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Rewards and Discounts That Private Health Funds Can ProvideRewards and Discounts That Private Health Funds Can Provide

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Vitamin A deficiency is blind: which foods protect them – and which are no-gosVitamin A deficiency is blind: which foods protect them – and which are no-gos

Vitamin A is a generic term for several vital substances, including beta-carotene. A deficiency is rare, but there are risk groups, for example with liver or intestinal diseases. The signs of A-deficiency, how to avoid it and how dangerous an overdose can be.

Carrots are high in vitamin A and beta carotene, hence their name, and are important for the eyes and the immune system. Most of them do not know more about these vital substances – and this statement is sometimes even incorrect.

Vitamin A, provitamin A and beta carotene – what are they?

Because vitamin A is a complex of vitamins that includes retinol and retinyl esters . These forms are mainly found in animal foods.

There is also provitamin A as a precursor, which is found in plant-based foods. “There are also various representatives of provitamin A, the best known is beta carotene,” explains Andrea Henze, nutritionist at the University of Potsdam. The body has to convert provitamin A such as beta carotene into vitamin A so that it can be used. This processing takes place mainly in the intestines and liver.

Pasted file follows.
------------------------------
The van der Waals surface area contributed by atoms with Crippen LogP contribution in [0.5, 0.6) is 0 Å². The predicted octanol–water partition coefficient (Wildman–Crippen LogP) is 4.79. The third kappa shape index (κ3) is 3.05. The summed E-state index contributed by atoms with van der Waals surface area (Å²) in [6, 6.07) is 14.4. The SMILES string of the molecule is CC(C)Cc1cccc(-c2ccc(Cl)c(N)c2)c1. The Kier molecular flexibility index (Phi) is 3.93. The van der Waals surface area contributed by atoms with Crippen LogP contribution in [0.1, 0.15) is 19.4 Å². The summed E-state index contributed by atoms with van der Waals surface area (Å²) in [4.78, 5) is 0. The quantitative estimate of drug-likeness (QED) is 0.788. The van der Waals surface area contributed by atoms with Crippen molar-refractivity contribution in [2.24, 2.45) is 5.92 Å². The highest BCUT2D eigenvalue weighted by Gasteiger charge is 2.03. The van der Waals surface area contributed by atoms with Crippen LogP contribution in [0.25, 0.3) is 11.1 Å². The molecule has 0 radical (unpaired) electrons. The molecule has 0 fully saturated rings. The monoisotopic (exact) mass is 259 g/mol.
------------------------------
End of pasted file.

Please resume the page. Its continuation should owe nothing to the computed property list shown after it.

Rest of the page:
Beta carotene – like all provitamins A – in turn belongs to the large group of carotenoids, of which there are more than 600 different ones. All of them have the property, as a natural coloring agent, of coloring plants yellow, orange, red and are therefore found in many orange-red vegetables. “But green vegetables such as spinach can also contain a lot of carotenoids,” adds the scientist, who is also researching the subject of vitamin A. In green vegetables, however, the orange-red color of the carotenoids is masked by the green plant substance chlorophyll.

The function of vitamin A.

Vitamin A is vital. “We need vitamin A for almost all body functions because it enables cells to differentiate,” explains Andrea Henze. This means that under the influence of this vital substance, the cell can become a skin cell, a mucous membrane or nerve cell. The other functions of vitamin A:

  • Immune system: Vitamin A primarily promotes the development of lymphocytes and thus a strong immune response to foreign substances and pathogens.
  • Skin and mucous membranes: It ensures healthy cell growth and cell integrity, thus preventing cracks and other damage, improving wound healing, i.e. regenerating. In this sense, vitamin A also acts on the lung epithelium and supports the constant renewal of the fine cilia that line the lung surface. It is similar in the intestine with the intestinal epithelium. Vitamin A is responsible for this constant renewal.